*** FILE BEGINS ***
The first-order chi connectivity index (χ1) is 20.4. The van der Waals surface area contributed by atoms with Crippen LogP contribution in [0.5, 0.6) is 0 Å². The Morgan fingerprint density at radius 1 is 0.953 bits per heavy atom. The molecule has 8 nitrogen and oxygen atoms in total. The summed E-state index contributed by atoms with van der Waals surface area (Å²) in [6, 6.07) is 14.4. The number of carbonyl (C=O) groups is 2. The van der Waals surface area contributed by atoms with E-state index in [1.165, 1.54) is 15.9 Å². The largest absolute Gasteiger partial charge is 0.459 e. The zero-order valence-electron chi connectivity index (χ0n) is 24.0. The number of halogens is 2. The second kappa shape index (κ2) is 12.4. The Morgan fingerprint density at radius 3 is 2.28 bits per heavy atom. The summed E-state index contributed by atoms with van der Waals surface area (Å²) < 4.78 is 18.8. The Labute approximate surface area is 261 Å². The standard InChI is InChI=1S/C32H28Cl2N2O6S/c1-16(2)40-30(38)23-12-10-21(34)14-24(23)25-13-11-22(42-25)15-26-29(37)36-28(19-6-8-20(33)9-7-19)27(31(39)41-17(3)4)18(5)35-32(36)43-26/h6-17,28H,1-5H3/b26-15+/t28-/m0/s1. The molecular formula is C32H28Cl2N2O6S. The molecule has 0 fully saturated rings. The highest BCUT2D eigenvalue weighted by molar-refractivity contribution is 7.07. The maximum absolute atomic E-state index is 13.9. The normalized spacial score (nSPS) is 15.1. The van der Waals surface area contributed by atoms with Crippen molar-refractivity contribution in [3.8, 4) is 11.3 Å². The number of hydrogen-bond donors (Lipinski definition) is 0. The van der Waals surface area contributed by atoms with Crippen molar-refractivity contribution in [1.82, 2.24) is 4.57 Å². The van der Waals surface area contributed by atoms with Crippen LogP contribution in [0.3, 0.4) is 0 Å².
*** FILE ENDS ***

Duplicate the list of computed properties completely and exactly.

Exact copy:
The first-order chi connectivity index (χ1) is 20.4. The van der Waals surface area contributed by atoms with Crippen LogP contribution in [0.5, 0.6) is 0 Å². The Morgan fingerprint density at radius 1 is 0.953 bits per heavy atom. The molecule has 8 nitrogen and oxygen atoms in total. The summed E-state index contributed by atoms with van der Waals surface area (Å²) in [6, 6.07) is 14.4. The number of carbonyl (C=O) groups is 2. The van der Waals surface area contributed by atoms with E-state index in [1.165, 1.54) is 15.9 Å². The largest absolute Gasteiger partial charge is 0.459 e. The zero-order valence-electron chi connectivity index (χ0n) is 24.0. The number of halogens is 2. The second kappa shape index (κ2) is 12.4. The Morgan fingerprint density at radius 3 is 2.28 bits per heavy atom. The summed E-state index contributed by atoms with van der Waals surface area (Å²) < 4.78 is 18.8. The Labute approximate surface area is 261 Å². The standard InChI is InChI=1S/C32H28Cl2N2O6S/c1-16(2)40-30(38)23-12-10-21(34)14-24(23)25-13-11-22(42-25)15-26-29(37)36-28(19-6-8-20(33)9-7-19)27(31(39)41-17(3)4)18(5)35-32(36)43-26/h6-17,28H,1-5H3/b26-15+/t28-/m0/s1. The molecular formula is C32H28Cl2N2O6S. The molecule has 0 fully saturated rings. The highest BCUT2D eigenvalue weighted by molar-refractivity contribution is 7.07. The maximum absolute atomic E-state index is 13.9. The normalized spacial score (nSPS) is 15.1. The van der Waals surface area contributed by atoms with Crippen molar-refractivity contribution in [3.8, 4) is 11.3 Å². The number of hydrogen-bond donors (Lipinski definition) is 0. The van der Waals surface area contributed by atoms with Crippen molar-refractivity contribution in [1.82, 2.24) is 4.57 Å². The van der Waals surface area contributed by atoms with Crippen LogP contribution in [0.3, 0.4) is 0 Å².